The closure of recycling centres and cuts to services for the county’s most vulnerable residents were slammed as Bucks County Council’s (BCC) last ever budget was given the green light yesterday.

Councillors gathered in Aylesbury to debate on the final budget in the authority’s 130-year history – before the all-encompassing unitary-council comes into force in April 2020.

Members approved a council tax increase of 2.99 per cent – the equivalent of £37 a year for a band D home – which will be ploughed into front line services, after central government funding was slashed to zero for the first time this year.

After a tumultuous year of controversial consultations into cuts to recycling centres, home-to-school transport and children’s centres- leader of BCC, Martin Tett revealed there will be a further £19.7 million worth of budget cuts by 2022/23.

Members also raised concerns over plans to slash their individual allowances for road maintenance schemes  by more than half.

This year BCC became the first ever county, alongside Dorset, to lose all of its revenue support grant from government – which was used to fund front-line services.

The council was also forced to earmark another £11 million to plug a potential funding gap left by negative revenue support grant – the government’s reduction of BCC’s business rates income, which would then be handed over to other councils.

Cllr Tett has previously labelled this “grossly unfair” and yesterday revealed BCC would be able to hold on to that portion of cash for the next financial year – however it is unclear what will happen after that.

Addressing full council, Cllr Tett said the “challenges” faced by the authority led to “difficult and painful decisions” and highlighted the importance of building up healthy reserves to “prepare for the unexpected”.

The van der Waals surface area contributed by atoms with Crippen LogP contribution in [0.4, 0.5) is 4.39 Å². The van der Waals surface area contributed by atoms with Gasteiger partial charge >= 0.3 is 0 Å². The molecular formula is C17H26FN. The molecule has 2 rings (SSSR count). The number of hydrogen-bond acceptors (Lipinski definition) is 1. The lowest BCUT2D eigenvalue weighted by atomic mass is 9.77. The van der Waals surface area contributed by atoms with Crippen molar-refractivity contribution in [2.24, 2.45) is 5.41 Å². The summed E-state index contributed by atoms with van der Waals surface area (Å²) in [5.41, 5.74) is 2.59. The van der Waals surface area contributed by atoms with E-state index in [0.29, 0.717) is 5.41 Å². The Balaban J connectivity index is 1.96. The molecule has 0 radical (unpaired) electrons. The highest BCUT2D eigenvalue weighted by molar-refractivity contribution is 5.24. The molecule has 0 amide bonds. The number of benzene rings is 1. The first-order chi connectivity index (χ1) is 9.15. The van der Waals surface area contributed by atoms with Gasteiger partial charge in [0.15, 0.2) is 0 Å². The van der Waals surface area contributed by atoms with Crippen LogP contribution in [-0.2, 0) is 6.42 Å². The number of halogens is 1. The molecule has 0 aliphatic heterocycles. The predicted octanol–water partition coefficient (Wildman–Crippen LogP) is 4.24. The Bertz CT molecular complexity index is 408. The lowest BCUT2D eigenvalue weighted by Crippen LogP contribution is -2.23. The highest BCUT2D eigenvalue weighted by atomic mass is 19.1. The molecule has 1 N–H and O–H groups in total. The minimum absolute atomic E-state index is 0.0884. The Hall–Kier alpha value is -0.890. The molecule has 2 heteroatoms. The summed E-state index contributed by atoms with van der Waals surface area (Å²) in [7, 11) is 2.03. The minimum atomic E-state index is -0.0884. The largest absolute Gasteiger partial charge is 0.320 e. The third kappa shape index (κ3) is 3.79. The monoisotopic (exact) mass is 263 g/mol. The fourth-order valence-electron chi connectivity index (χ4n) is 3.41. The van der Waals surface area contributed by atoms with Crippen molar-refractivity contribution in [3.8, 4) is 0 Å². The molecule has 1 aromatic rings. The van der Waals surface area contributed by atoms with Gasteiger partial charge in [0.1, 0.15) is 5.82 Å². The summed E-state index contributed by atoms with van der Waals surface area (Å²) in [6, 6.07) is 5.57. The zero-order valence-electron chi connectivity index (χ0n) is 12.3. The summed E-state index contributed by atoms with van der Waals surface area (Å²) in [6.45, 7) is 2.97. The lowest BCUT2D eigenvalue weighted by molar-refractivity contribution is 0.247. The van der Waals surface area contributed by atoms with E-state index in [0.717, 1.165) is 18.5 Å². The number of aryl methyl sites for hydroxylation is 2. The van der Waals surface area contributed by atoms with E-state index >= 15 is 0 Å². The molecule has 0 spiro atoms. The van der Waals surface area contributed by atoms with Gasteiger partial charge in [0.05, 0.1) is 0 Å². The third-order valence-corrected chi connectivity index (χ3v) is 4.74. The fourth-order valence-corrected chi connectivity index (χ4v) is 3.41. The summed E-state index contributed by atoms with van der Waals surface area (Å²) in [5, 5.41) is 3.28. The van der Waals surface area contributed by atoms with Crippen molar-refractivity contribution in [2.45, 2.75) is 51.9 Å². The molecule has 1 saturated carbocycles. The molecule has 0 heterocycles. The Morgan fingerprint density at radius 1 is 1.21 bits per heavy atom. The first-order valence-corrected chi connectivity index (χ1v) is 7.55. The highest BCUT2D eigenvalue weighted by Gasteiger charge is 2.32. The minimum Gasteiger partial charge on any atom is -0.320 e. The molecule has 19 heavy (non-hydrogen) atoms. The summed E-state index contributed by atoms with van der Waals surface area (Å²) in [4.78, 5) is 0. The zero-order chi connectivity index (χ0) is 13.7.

Social care budgets have faced the biggest pressures this year due to increased demand and the growing complexity of cases – forcing the council to dip into back-up funds following major overspends.

However an extra £500,000 has been earmarked for weed-killing to tidy up towns and villages across the county, while £21 million has been allocated to road maintenance – including early repairs to tackle winter damage.

Cllr Tett said: “We don’t just accept cost pressures, we have to look at efficiencies. We have had major change programmes across most of our services.

“We look to see every year how we can keep delivering those core services to residents, quite often with less money. Or we do more with the same money.

“For years we have been doing this, and the long hanging fruit has long since been plucked and we are now in some really difficult and challenging decisions.

“We cannot keep relying on council taxpayers, it is really important that taxpayers can see we are looking after our own and looking to generate every single bit of our own income that we can, and we will be looking to do that as we look ahead.”

Leader of the opposition, Liberal Democrat councillor, Steven Lambert, addressed members – raising numerous concerns, including the potential increase in fly-tipping caused by the closure of Bledlow Ridge recycling centre.

He went on to say he is “deeply concerned” about proposals to transfer residential short breaks for disabled adults  to the Aylesbury opportunities centre – and fears BCC’s motivation is to make money from the sale of the Beaconsfield short breaks respite centre, Seeleys House, rather than “a service led need for change”.

He was also “extraordinarily taken aback” to learn members’ allowances for road schemes would be cut from £10,000 to £4,000 “not for any reason but to put money into reserves”.

Concluding, Cllr Lambert said the budget looks “reasonably healthy” however said there is “gap in funding” which will ultimately lead to further cuts to services.

He said: “Brexit is a risk to our business community, but the council budget as presented looks reasonably healthy with about 8% in reserves.

“It’s much more than the minimum. But the fact this year we are re profiling budget contingencies to bridge service gaps in children’s adult asocial care and are making cuts to household waste management services and members schemes means that the budget isn’t as rosy as it all looks and there is a real gap in funding.

“This will lead to further service cuts proposals and contingencies will have to be used again.”